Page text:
Note: This is the second in a two-part series that looks at what's changing in Rails 4, and new features in Rails 4. Missed the first part? Check it out the first post Rails 4 changes.
Rails 4 also includes some awesome new and useful features that I'm very excited about, and I suspect that you will be, too.
ActiveRecord in Rails 4 will support the PostgreSQL hstore extension. This database extension allows for a new datatype for a column in PostgreSQL called ‘hstore' that effectively represents a string-only hash. For most intents and purposes this is similar to serializing data in a text column, but the fact that this is now a native datatype grants us a very large performance boost and the capability to query against it directly. This means that you can now have a hint of a schema-less database available to your application without needing to perform a full upgrade to MongoDB, CouchDB, Riak or another similar schema-less datastore.
While not a full-blown schema-less solution, the hstore extension and Rails integration with it will be a very welcome addition in many applications. There are times when you may have most data for a particular model well normalized, but may need to allow some information to be specified “on the fly”. This is where hstore can truly excel. Let's step through a simple example. Perhaps your application needs to be able to define new key/value pairs for an object on the fly - defining the schema of an object that will differ from user to user. Maybe this would be, for example, a specific type of form in a CMS. A doctor's office may want to know patient information, or perhaps an event planner may have totally different questions. In the past this may be accomplished using serialization, but with hstore we now have a native way to do this and make it queryable.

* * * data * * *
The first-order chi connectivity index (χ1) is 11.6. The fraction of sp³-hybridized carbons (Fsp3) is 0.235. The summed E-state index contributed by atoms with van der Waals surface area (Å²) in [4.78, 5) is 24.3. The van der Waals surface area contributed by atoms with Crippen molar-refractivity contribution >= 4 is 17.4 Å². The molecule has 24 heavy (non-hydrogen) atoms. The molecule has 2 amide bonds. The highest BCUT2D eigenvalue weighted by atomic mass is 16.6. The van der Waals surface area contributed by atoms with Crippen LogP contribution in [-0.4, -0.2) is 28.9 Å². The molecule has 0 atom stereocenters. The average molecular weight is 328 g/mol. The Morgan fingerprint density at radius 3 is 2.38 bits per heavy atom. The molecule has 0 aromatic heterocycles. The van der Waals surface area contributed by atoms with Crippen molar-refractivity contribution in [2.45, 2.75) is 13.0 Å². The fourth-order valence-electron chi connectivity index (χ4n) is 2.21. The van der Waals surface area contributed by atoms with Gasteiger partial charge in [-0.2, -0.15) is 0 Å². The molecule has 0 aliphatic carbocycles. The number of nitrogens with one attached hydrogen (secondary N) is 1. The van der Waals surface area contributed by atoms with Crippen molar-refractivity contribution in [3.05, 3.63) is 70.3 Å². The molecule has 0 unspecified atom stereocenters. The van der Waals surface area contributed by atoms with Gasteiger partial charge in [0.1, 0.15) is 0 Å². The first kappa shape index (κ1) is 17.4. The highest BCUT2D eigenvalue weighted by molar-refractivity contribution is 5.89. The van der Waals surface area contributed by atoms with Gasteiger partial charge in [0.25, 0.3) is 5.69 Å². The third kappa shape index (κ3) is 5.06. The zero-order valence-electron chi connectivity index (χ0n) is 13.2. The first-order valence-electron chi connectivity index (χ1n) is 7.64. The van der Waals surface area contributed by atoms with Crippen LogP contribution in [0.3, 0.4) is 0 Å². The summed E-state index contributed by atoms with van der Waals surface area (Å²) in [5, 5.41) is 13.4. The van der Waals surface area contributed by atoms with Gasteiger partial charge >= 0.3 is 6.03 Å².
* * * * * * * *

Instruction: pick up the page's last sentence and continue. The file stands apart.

You can get started using hstore in PostgreSQL now by using the activerecord-postgres-hstore gem. Ryan Bates also has a Pro Railscast on it that does a great job explaining how it works and shows multiple examples on how to query against it. You can read more about the hstore extension in the official PostgreSQL documentation. It's worth noting that you can use hstore on Engine Yard now by using PostgreSQL 9.1+ as your environment database. To do so, take a look at the postgresql9-extensions custom chef recipes in GitHub. The recipes here will allow you to enable a plethora of extensions beyond just hstore as well, so be sure to look over the various options available to you.
Array, MACADDR, INET, CIDR
While we're on the subject of new datatypes supported by PostgreSQL and Rails, it's worth noting that ActiveRecord with Rails 4 will have datatype support in PostgreSQL for Array, MACADDR, INET and CIDR datatypes. While these are normally stored as strings in most databases, PostgreSQL supplies native datatype support for each, and ActiveRecord will be able to make use of that.
INET and CIDR datatypes will be converted into instances of the IPAddr class, Arrays will be Arrays of course, and MAC addresses will come out as strings when queried.